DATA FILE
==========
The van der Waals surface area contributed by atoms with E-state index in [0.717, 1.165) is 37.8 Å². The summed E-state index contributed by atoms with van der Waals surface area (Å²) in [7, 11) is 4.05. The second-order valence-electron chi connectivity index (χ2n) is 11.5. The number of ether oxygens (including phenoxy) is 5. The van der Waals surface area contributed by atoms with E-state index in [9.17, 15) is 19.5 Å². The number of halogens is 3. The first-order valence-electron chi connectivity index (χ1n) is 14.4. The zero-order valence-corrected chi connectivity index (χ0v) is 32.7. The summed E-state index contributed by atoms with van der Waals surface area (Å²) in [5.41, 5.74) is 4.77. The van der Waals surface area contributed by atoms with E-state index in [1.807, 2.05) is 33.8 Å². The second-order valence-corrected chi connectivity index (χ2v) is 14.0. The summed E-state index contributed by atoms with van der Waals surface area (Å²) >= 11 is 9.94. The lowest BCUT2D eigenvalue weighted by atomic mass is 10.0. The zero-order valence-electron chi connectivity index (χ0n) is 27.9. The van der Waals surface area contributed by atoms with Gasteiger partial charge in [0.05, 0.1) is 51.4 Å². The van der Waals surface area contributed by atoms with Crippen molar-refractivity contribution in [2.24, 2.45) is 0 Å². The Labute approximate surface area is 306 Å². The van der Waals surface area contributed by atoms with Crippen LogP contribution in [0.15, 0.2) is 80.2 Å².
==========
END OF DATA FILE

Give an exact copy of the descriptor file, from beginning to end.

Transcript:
The van der Waals surface area contributed by atoms with E-state index in [0.717, 1.165) is 37.8 Å². The summed E-state index contributed by atoms with van der Waals surface area (Å²) in [7, 11) is 4.05. The second-order valence-electron chi connectivity index (χ2n) is 11.5. The number of ether oxygens (including phenoxy) is 5. The van der Waals surface area contributed by atoms with E-state index in [9.17, 15) is 19.5 Å². The number of halogens is 3. The first-order valence-electron chi connectivity index (χ1n) is 14.4. The zero-order valence-corrected chi connectivity index (χ0v) is 32.7. The summed E-state index contributed by atoms with van der Waals surface area (Å²) in [5.41, 5.74) is 4.77. The van der Waals surface area contributed by atoms with E-state index in [1.807, 2.05) is 33.8 Å². The second-order valence-corrected chi connectivity index (χ2v) is 14.0. The summed E-state index contributed by atoms with van der Waals surface area (Å²) >= 11 is 9.94. The lowest BCUT2D eigenvalue weighted by atomic mass is 10.0. The zero-order valence-electron chi connectivity index (χ0n) is 27.9. The van der Waals surface area contributed by atoms with Gasteiger partial charge in [0.05, 0.1) is 51.4 Å². The van der Waals surface area contributed by atoms with Crippen molar-refractivity contribution in [2.24, 2.45) is 0 Å². The Labute approximate surface area is 306 Å². The van der Waals surface area contributed by atoms with Crippen LogP contribution in [0.15, 0.2) is 80.2 Å².